Relativity, the world’s first autonomous rocket factory and launch services leader for satellite constellations, today announced it signed a Launch Services Agreement (LSA) with Spaceflight, the leading satellite rideshare and mission management provider. Under the LSA, Spaceflight will manifest missions to Low Earth Orbit (LEO) on Relativity’s Terran 1 rocket, the world’s first and only entirely 3D-printed rocket.
The agreement includes the purchase of a first launch, scheduled for Q3 2021, with options for additional rideshare launches in the future. To date, Spaceflight has provided rideshare and integration services for nearly 240 satellites from organizations in 32 countries, using 10 different launch vehicles.
The LSA positions Relativity as a viable launch option for a large segment of the small satellite, microsat and cubesat launch market. This is in addition to the company’s solidifying leadership in launching medium payload class satellite constellations. By combining Spaceflight’s innovative rapid-response rideshare launch capabilities and Relativity’s groundbreaking, patented 3D printing technology platform, the companies will provide greater access, schedule flexibility, reliability, and offer one of the lowest launch options available. Relativity’s Terran 1 launcher will also serve small Medium Earth Orbit (MEO) and Geostationary Transfer Orbit (GTO) missions for small satellites.
Disrupting 60 years of global aerospace manufacturing, Relativity is developing the first and only aerospace platform to integrate machine learning, software, and robotics with metal 3D printing technology to build and launch rockets in days instead of years. Built from raw material to launch-ready in less than 60 days and with a payload up to 1250 kilograms, Terran 1 has a unique architecture that can rapidly change and scale to support each mission’s needs.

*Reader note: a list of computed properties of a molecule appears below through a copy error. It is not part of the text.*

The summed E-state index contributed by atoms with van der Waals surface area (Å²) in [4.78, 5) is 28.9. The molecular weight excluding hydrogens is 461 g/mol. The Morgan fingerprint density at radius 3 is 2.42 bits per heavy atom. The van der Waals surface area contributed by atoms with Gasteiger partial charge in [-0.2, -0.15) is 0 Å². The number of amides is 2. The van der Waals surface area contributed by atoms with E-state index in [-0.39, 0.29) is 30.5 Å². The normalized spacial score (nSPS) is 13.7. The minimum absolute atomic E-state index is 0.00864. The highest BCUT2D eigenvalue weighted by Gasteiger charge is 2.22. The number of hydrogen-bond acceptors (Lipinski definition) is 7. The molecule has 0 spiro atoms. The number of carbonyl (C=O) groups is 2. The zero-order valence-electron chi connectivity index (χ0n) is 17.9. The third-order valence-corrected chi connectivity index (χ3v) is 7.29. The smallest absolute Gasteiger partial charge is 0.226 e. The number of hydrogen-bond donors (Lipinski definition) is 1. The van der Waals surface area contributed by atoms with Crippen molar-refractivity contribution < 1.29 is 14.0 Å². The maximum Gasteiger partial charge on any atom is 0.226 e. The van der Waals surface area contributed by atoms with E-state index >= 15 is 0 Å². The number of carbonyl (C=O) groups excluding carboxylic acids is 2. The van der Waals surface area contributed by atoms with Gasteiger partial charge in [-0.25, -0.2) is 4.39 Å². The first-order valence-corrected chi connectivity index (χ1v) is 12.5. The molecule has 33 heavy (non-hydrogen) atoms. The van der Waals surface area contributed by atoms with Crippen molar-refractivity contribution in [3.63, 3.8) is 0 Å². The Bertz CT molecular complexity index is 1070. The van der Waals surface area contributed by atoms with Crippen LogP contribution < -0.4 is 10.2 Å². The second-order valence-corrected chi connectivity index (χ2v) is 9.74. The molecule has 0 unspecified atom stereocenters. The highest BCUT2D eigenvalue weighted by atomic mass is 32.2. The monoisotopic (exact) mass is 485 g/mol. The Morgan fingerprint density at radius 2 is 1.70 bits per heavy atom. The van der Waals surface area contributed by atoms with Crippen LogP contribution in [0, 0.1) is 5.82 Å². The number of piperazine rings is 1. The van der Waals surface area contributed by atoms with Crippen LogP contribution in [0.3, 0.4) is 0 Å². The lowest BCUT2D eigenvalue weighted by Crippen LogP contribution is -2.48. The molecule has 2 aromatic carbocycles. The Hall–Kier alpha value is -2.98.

“We consistently look for innovative new technologies that provide flexible, reliable, and low-cost access to space for our customers,” said Curt Blake, CEO and president of Spaceflight. “Relativity’s autonomous platform and 3D-printed Terran 1 rocket delivers key advantages in launching rideshare payloads.”
“With Spaceflight’s leadership in rideshare launch solutions, state-of-the-art integration infrastructure, and experience, we are excited to work together to offer industry-defining lead time, flexibility, and cost for smallsats and cubesats and meaningfully expand the total launch capacity available through Spaceflight’s offering,” said Tim Ellis, CEO and cofounder of Relativity. “We look forward to building the space economy together and supporting disruptive commercial and government payload missions.”
In the past month, Relativity announced a multi-launch contract with Telesat, the renowned global satellite operator, to support their LEO constellation, and a launch contract with mu Space, the innovative Thai satellite and space technology company, to launch their first LEO satellite. The LSA with Spaceflight will enable Relatively to accelerate the growth of customer manifests, including leading global satellite operators, commercial companies, and government payloads. The company is on track to conduct its first orbital test launch at the end of 2020 and enter commercial service in 2021.
Relativity is expanding its infrastructure and team this year with a fourfold increase to more than 350,000 square feet of operations, production, testing, and launch facilities, as well as an increase from 14 to 83 employees. The company recently became the first venture-backed company to secure a launch site Right of Entry at Cape Canaveral Launch Complex-16 from the U.S. Air Force, adding to a portfolio of major government partnerships, including a 20-year exclusive-use Commercial Space Launch Act (CSLA) agreement at the NASA Stennis Space Center E4 test complex, and membership on the National Space Council advising the U.S. White House. Relativity is also securing a polar and Sun Synchronous Orbit (SSO) capable launch site.